Many note the ethnic disparity in different sorts of roles in businesses. For example, one hearing their creative director say they would only consider graduates of London College of Fashion or Central Saint Martins for employment in the design team – “these students aren’t always racially or culturally diverse”, the respondent points out – and another saying: “In buying and merchandising, of about 400 people, only 25-30 were from ethnic minorities. Of that, there were only about five managers.”

This is all despite a swathe of DEI strategies and positions being created in fashion retail businesses in recent years. Companies such as Asos, Burberry, Depop and Pentland Brands have all launched initiatives – such as employee-led steering groups, working with specialist third-party organisations to engage with diverse early talent and rolling out new internal training – aimed at increasing representation and inclusion, and improving company culture. Many have appointed dedicated DEI leads to head up strategy.

Survey respondents do acknowledge similar efforts in their businesses – with mixed results.

“We have an employee-led DE&I group and just appointed an external partner to implement with training and policy changes,” says one respondent. They tell Drapers this is changing how they view reporting processes: “Up until the appointment of our DE&I partner a couple of months ago, the answer would have been no [to reporting racist discrimination to HR]. However, I do now feel like I can go to HR going forward.”

Another also notes a culture shift in their organisation: “I think [discrimination] has decreased [since 2020], or people are more aware of it – and apologies [and] acknowledgement is a good start.”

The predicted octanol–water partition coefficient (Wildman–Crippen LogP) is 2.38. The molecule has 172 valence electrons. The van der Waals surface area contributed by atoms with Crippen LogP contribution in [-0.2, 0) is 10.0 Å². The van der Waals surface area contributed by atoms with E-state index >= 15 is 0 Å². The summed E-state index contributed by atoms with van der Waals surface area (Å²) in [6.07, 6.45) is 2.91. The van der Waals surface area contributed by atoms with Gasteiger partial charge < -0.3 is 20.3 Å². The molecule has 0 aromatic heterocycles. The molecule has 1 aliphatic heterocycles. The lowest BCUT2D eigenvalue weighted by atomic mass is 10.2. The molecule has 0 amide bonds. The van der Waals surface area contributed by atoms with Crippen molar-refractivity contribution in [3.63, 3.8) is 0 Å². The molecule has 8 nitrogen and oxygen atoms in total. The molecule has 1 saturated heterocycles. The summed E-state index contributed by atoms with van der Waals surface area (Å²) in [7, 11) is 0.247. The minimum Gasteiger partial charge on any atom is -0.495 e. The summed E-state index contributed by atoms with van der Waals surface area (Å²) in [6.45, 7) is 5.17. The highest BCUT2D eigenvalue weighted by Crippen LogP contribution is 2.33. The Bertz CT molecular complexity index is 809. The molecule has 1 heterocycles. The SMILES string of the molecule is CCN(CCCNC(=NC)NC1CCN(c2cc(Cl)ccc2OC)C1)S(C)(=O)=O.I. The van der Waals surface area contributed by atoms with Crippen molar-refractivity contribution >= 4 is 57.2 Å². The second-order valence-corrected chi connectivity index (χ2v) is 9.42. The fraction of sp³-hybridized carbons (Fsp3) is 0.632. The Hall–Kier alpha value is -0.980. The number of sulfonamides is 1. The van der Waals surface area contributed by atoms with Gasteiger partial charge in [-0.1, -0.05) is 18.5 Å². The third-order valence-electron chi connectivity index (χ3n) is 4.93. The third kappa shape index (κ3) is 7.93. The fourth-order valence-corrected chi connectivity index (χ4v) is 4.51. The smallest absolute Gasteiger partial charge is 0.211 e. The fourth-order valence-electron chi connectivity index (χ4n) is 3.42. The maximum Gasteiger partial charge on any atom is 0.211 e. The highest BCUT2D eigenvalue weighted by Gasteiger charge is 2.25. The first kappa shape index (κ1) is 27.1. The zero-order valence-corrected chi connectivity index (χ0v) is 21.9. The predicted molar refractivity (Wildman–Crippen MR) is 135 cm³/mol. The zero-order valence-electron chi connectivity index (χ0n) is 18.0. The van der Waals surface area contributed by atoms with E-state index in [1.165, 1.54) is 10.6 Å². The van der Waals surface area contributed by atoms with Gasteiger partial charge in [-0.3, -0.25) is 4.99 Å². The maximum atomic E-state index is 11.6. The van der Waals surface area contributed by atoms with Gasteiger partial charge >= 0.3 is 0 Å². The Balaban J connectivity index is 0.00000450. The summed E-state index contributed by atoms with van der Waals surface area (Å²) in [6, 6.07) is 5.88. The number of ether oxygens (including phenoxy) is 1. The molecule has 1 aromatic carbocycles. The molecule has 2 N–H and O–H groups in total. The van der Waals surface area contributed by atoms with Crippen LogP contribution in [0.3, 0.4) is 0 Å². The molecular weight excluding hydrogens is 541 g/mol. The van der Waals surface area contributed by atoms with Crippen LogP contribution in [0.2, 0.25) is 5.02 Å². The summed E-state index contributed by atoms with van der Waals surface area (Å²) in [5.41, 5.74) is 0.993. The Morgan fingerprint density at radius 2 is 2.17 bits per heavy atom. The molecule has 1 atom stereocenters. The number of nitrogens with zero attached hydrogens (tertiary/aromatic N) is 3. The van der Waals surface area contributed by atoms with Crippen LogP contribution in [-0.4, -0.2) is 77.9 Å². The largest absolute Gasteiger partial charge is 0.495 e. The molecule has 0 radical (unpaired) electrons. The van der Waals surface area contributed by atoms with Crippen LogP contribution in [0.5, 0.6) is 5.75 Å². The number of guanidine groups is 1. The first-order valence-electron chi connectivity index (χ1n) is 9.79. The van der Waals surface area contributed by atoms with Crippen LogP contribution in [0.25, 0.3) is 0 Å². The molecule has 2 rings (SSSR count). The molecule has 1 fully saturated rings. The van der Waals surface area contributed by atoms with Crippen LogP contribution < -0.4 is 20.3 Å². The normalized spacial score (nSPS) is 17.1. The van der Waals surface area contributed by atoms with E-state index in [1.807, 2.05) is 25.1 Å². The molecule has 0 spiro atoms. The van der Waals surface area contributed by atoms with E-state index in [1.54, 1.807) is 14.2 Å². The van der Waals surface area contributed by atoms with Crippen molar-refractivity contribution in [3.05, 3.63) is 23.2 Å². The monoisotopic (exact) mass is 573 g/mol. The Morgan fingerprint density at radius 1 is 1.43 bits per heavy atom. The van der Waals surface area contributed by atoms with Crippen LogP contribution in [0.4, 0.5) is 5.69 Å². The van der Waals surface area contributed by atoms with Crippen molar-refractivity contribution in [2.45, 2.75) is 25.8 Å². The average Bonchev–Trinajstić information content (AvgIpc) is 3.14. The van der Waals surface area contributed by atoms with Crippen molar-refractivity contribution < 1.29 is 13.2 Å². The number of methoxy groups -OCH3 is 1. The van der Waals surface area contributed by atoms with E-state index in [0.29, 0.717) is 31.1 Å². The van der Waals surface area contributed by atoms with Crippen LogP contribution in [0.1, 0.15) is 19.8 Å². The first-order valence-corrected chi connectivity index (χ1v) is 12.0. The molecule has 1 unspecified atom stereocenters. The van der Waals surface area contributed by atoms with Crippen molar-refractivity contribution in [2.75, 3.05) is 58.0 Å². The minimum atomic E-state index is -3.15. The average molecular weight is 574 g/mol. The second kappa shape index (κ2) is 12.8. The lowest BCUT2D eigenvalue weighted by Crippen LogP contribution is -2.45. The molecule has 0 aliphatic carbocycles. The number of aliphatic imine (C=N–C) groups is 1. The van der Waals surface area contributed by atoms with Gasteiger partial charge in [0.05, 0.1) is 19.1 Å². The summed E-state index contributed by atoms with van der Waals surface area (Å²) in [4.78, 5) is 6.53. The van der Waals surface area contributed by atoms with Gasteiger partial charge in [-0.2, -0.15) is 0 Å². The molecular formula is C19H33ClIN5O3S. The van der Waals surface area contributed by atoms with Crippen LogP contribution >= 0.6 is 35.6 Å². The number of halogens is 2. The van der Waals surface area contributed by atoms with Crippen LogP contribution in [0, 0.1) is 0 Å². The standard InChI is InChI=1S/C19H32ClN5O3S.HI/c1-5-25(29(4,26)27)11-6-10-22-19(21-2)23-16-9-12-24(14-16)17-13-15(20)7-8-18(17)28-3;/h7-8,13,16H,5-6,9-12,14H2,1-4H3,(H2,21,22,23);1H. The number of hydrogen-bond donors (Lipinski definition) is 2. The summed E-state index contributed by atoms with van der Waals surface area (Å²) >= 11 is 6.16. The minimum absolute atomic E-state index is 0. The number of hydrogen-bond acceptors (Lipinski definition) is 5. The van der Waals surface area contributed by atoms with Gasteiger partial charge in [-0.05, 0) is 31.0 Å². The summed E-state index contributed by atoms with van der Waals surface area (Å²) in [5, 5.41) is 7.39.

But one respondent is more cynical about efforts: “When ‘unconscious bias’ became the next big thing, everyone was ordered to watch a certain video training. This was poorly selected. The team members who came from ethnic minorities were quite obviously offended.”

One respondent says their business has only approached DEI on a surface level: “In 2020, there was a massive focus for bringing in black-owned business and products [for sale] that represent ethnicity, and [the business] said we need to do this for commercial reasons, to bring in new customers. That should not be the reason [to do this], just to jump on the latest racial band wagon. It should be done because it is the right thing to do. Sadly, three years later, it [the business’s approach] has gone back to pre-BLM movement.”

This is reflected across the survey: 93% of respondents saying that – despite ongoing internal inequality at businesses – external, consumer facing fashion campaigns have become more diverse since 2020.

And while many noted there has been an increase in activity such as DEI training, “huge initiatives in place around training, education, recruiting, and celebrating all factors of [DEI]”,  and “internships, apprenticeships and mentorship programmes that are arranged by charities and companies specifically founded to increase opportunities and visibility of diverse applicants,” multiple respondents described such activity as merely paying “lip service” rather than taking responsible action, and many seemed doubtful of the impact, especially at senior levels of the business.

“[The business] does [take steps to increase and support internal diversity] on paper, it but feels like lip service when not represented at senior levels,” reported one respondent.

Another adds: “There are several ethnic minority programmes geared to enhance careers, but they don’t seem that successful.”

Greater diversity at the top of business is important to fashion retail professionals: 78% of respondents to Drapers’ survey say companies should be required to publish the diversity of their boards. When asked “What action and changes would you like to see from your organisation, to increase and support its diversity?” the most popular action response is unconscious bias training, followed by a more inclusive recruitment process.

One respondent tells Drapers: “The challenge [to creating greater equity and inclusion] is when you have white leaders in the most senior of roles. Naturally that representation unconsciously presents itself – they pay it forward unconsciously for other colleagues who look the same.”